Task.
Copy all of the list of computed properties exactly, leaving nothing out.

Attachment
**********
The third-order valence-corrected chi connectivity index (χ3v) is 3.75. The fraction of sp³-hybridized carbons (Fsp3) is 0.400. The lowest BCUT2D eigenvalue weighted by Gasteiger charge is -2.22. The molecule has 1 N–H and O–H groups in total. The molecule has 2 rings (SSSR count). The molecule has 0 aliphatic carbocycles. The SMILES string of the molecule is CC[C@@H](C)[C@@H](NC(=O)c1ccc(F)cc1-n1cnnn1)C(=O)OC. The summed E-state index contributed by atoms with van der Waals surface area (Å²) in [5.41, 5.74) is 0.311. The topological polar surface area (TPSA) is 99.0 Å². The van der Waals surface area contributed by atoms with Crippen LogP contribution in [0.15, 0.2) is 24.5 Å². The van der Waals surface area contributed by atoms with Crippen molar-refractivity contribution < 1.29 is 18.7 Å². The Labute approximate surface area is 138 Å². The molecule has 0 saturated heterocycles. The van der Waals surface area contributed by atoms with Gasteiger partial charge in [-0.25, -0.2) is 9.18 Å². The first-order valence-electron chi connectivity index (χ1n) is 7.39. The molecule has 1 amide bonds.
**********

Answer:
The third-order valence-corrected chi connectivity index (χ3v) is 3.75. The fraction of sp³-hybridized carbons (Fsp3) is 0.400. The lowest BCUT2D eigenvalue weighted by Gasteiger charge is -2.22. The molecule has 1 N–H and O–H groups in total. The molecule has 2 rings (SSSR count). The molecule has 0 aliphatic carbocycles. The SMILES string of the molecule is CC[C@@H](C)[C@@H](NC(=O)c1ccc(F)cc1-n1cnnn1)C(=O)OC. The summed E-state index contributed by atoms with van der Waals surface area (Å²) in [5.41, 5.74) is 0.311. The topological polar surface area (TPSA) is 99.0 Å². The van der Waals surface area contributed by atoms with Crippen LogP contribution in [0.15, 0.2) is 24.5 Å². The van der Waals surface area contributed by atoms with Crippen molar-refractivity contribution < 1.29 is 18.7 Å². The Labute approximate surface area is 138 Å². The molecule has 0 saturated heterocycles. The van der Waals surface area contributed by atoms with Gasteiger partial charge in [-0.25, -0.2) is 9.18 Å². The first-order valence-electron chi connectivity index (χ1n) is 7.39. The molecule has 1 amide bonds.